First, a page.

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In Tagalog: “Ang sukli ko po?”

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“Where’s my change?


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Imagine yourself in the busy store or street market in Manila. You purchase something from a shop or from a street vendor.


When purchasing on stores (or from vendors), we have learned in the past these useful Tagalog phrases:


Pabili po. (To state you that you’d like to buy something.)


and Magkano po? (“How much?”).


Assuming you paid for an item and you’re waiting for your change, but it’s taking too long. And then, more people came and the vendor got too busy to give your change. In this situation, how do you politely ask for your change?


There are different phrases or sentences you may use like:


“Nasaan po ang sukli ko?” or a shorter version “Ang sukli ko po?” The latter is not a complete sentence but this is acceptable in Tagalog conversations. It means, “Where’s my change?”. In Tagalog, use the word “po” to show respect. (Make sure the tone of your voice is also polite, calm and friendly. Do not assume the vendor or store attendant intentionally does not want to give you your change. Just think positive and be open-minded. Most vendors are busy, overworked people and if they delay or forget to give you your change, it is probably an honest mistake. Just keep cool, stay polite and ask nicely for your change.)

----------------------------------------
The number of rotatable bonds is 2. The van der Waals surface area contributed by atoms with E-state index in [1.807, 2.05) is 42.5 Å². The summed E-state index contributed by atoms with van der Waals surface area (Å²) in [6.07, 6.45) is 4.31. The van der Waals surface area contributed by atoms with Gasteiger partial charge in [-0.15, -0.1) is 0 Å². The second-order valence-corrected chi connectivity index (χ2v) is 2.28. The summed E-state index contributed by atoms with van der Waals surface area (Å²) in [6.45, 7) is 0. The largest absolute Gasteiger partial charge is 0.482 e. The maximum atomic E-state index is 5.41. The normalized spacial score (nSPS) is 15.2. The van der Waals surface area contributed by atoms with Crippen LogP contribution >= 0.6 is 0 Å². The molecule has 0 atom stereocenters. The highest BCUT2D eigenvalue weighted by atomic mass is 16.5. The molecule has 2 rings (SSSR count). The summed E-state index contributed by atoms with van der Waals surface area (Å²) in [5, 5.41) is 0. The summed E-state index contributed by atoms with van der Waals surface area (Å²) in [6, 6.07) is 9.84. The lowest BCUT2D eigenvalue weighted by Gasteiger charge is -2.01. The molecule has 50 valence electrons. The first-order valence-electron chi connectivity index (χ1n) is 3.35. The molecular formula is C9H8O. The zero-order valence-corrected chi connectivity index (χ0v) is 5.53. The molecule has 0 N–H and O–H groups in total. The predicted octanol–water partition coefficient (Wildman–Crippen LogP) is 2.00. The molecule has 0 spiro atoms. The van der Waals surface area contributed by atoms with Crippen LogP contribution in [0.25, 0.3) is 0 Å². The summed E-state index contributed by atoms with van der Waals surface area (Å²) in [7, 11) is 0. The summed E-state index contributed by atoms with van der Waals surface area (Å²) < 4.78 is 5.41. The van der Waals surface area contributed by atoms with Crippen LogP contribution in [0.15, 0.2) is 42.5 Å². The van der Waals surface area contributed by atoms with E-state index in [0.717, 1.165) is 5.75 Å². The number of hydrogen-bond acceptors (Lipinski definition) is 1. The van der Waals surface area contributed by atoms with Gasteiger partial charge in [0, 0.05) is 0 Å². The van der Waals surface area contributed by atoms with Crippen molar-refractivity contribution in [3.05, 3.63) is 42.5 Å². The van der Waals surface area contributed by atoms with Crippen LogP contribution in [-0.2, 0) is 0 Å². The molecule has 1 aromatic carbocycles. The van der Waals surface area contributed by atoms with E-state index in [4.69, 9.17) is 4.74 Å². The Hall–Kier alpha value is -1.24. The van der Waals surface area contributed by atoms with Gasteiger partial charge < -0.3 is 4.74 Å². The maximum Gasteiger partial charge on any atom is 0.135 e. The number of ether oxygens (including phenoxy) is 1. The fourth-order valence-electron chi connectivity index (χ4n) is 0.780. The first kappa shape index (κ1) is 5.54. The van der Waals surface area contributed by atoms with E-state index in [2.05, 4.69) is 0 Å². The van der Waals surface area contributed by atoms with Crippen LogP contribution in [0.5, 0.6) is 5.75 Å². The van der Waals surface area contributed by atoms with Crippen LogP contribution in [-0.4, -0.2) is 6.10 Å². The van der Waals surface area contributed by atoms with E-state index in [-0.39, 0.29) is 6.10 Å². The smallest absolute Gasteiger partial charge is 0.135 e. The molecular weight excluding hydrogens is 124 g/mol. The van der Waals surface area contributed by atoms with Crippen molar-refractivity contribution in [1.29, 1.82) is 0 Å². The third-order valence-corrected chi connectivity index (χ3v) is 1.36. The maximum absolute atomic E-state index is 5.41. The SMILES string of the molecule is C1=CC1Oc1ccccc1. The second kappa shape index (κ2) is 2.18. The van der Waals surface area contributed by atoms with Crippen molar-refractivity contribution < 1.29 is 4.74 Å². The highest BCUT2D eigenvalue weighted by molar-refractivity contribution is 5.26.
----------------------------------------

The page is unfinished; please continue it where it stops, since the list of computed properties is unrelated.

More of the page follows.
Once you receive your change say, “Salamat po.” (Thank you.)


Word guide:

nasaan – (interrogative pronoun) where?

ang – (an article that is placed before a noun)

sukli – (noun) change

ko – (pronoun) mine

po – an added word to show respect



Say It Correctly:

nasaan – (nah-sa-an) with intonation on the first syllable

ang – (ahng)

sukli – (sook-li  or sook-leh in some regions) with intonation on the second syllable when used in the sentence above since it is an interrogative sentence. (This word is normally pronounced with an intonation on the first syllable if you’re not asking a question.)

ko – (koh)



Reminder: In Tagalog/Filipino language, vowels are always pronounced in their short form. For example, short “a” like in bat, cat, mat. Not long “a” like in Kate, rate, hate.






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